Where you live in Kansas could impact your insurance rates under provisions of the Affordable Care Act.
Among the myriad of factors – past and present – that go into setting rates for health insurance, some are being eliminated under the federal health care law and others are being created or given new emphasis.
For example, an individual’s pre-existing conditions can no longer be a factor in the cost of an insurance plan. Starting in 2014, insurance companies can set an individual’s rates based on age, family size, tobacco use and location. And there are limits on how those factors can be used.
As another example, the law puts a cap of a 3:1 ratio on how much more older adults can be charged for insurance than younger adults. Most analysts think that means health plans will be less expensive for older adults and more costly for younger adults.
But the area that is the least clear is how location will impact rates, in part because insurance companies will make their own determinations on how different regions compare.
“Geography is a big piece of this,” said Linda Sheppard, special counsel and director of health care policy and analysis for the Kansas Insurance Department. “Depending on where a person lives in the state, it can be used to calculate the cost since the cost of health care varies in different parts of the state.”
Kansas has been divided into seven regions. Sheppard said the federal government asked states to determine the geographical areas, with a maximum of seven regions.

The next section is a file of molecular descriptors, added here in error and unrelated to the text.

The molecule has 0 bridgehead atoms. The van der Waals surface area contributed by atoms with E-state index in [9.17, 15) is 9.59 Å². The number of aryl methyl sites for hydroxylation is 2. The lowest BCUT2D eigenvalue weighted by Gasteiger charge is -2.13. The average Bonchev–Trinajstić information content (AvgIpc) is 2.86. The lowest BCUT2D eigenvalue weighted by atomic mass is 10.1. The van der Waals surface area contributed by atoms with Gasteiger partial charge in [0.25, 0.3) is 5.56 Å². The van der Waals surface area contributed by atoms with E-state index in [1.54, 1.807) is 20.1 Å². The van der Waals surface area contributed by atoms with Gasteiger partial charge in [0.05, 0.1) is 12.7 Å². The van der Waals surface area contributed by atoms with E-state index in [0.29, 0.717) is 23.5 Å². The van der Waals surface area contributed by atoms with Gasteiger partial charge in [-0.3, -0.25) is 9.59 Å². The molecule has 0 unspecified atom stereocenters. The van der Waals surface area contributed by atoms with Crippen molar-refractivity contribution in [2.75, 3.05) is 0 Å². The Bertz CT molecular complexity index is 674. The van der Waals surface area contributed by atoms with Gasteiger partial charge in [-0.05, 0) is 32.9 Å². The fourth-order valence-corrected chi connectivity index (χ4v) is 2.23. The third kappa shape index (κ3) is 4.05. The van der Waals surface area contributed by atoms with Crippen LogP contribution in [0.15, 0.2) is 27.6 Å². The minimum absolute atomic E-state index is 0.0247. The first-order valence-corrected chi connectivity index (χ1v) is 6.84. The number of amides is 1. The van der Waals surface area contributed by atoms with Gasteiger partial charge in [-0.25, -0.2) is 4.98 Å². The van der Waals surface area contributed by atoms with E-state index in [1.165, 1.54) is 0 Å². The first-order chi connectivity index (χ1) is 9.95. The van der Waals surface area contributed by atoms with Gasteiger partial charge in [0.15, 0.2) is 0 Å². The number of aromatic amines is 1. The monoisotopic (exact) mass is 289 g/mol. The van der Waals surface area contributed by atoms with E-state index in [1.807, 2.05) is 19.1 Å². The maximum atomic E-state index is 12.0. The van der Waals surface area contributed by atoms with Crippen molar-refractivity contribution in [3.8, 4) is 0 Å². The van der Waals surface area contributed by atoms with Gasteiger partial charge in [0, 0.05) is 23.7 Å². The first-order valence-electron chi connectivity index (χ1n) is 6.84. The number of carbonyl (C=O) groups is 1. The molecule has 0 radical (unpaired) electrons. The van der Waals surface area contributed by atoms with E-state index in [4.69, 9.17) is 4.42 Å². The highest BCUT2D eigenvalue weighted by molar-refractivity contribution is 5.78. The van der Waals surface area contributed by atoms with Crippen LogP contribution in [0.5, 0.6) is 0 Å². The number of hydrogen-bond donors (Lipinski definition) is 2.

“Blue Cross Blue Shield of Kansas was the carrier that had the most experience doing business across the entire state,” Sheppard said. “They had the proposal and shared it with other companies and that will work for us.”
According to Mary Beth Chambers, corporate communications manager at Blue Cross Blue Shield of Kansas, the regions were set based on care patterns in different regions. A number of factors can influence the cost of care in a particular region of the state.
Population health factors in a region, such as obesity rates, could affect rates.
Another example she used was how doctors in some parts of the country are more likely to perform certain procedures over others, like more cesarean sections than natural births, which could lead to higher rates.
The way different insurance companies set prices for those regions and how they compare to one another will vary, and will be based on the company’s data and contracts with providers within that region, Chambers said.
“As we looked at that, we really saw where there were localized centers of care,” Chambers said. “For example, the cost of care on average is a little less in Wichita and a little higher in northwest Kansas.”
Based on Blue Cross’ claims data, part of the reason the cost of care is higher in northwest Kansas is because those residents are more likely to go to Denver for care.
The location factor will vary less than 10 percent from region to region for Blue Cross customers, Chambers said.
Chambers did not release detailed information about how regions in the state compare with one another under Blue Cross.